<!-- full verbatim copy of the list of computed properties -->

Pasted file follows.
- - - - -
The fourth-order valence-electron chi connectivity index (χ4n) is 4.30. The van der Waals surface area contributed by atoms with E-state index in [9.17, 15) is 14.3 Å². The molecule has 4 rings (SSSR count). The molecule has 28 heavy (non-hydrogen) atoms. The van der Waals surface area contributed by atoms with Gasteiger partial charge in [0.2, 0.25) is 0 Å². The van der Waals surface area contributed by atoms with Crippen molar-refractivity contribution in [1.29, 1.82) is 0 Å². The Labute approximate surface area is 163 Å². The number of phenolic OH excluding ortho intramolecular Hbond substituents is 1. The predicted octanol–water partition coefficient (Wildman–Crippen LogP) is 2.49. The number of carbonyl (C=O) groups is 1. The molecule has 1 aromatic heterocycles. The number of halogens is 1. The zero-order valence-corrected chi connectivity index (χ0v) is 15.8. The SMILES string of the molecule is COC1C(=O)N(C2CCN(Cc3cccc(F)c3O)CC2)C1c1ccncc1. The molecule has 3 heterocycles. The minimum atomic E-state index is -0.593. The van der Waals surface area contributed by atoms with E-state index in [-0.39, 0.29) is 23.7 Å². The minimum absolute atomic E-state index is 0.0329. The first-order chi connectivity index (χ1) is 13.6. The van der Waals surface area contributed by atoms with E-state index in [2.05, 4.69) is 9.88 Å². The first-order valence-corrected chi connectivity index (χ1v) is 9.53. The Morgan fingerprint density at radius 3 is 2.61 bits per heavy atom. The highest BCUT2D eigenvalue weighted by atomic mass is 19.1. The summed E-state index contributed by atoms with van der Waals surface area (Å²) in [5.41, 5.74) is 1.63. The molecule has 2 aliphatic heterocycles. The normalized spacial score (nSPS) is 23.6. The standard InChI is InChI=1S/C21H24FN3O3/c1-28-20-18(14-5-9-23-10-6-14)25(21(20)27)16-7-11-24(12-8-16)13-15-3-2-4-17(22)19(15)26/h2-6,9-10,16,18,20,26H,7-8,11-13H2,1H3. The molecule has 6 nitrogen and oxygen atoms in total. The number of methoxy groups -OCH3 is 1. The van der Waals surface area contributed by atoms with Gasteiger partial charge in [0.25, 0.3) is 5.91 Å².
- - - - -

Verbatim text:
The fourth-order valence-electron chi connectivity index (χ4n) is 4.30. The van der Waals surface area contributed by atoms with E-state index in [9.17, 15) is 14.3 Å². The molecule has 4 rings (SSSR count). The molecule has 28 heavy (non-hydrogen) atoms. The van der Waals surface area contributed by atoms with Gasteiger partial charge in [0.2, 0.25) is 0 Å². The van der Waals surface area contributed by atoms with Crippen molar-refractivity contribution in [1.29, 1.82) is 0 Å². The Labute approximate surface area is 163 Å². The number of phenolic OH excluding ortho intramolecular Hbond substituents is 1. The predicted octanol–water partition coefficient (Wildman–Crippen LogP) is 2.49. The number of carbonyl (C=O) groups is 1. The molecule has 1 aromatic heterocycles. The number of halogens is 1. The zero-order valence-corrected chi connectivity index (χ0v) is 15.8. The SMILES string of the molecule is COC1C(=O)N(C2CCN(Cc3cccc(F)c3O)CC2)C1c1ccncc1. The molecule has 3 heterocycles. The minimum atomic E-state index is -0.593. The van der Waals surface area contributed by atoms with E-state index in [-0.39, 0.29) is 23.7 Å². The minimum absolute atomic E-state index is 0.0329. The first-order chi connectivity index (χ1) is 13.6. The van der Waals surface area contributed by atoms with E-state index in [2.05, 4.69) is 9.88 Å². The first-order valence-corrected chi connectivity index (χ1v) is 9.53. The Morgan fingerprint density at radius 3 is 2.61 bits per heavy atom. The highest BCUT2D eigenvalue weighted by atomic mass is 19.1. The summed E-state index contributed by atoms with van der Waals surface area (Å²) in [5.41, 5.74) is 1.63. The molecule has 2 aliphatic heterocycles. The normalized spacial score (nSPS) is 23.6. The standard InChI is InChI=1S/C21H24FN3O3/c1-28-20-18(14-5-9-23-10-6-14)25(21(20)27)16-7-11-24(12-8-16)13-15-3-2-4-17(22)19(15)26/h2-6,9-10,16,18,20,26H,7-8,11-13H2,1H3. The molecule has 6 nitrogen and oxygen atoms in total. The number of methoxy groups -OCH3 is 1. The van der Waals surface area contributed by atoms with Gasteiger partial charge in [0.25, 0.3) is 5.91 Å².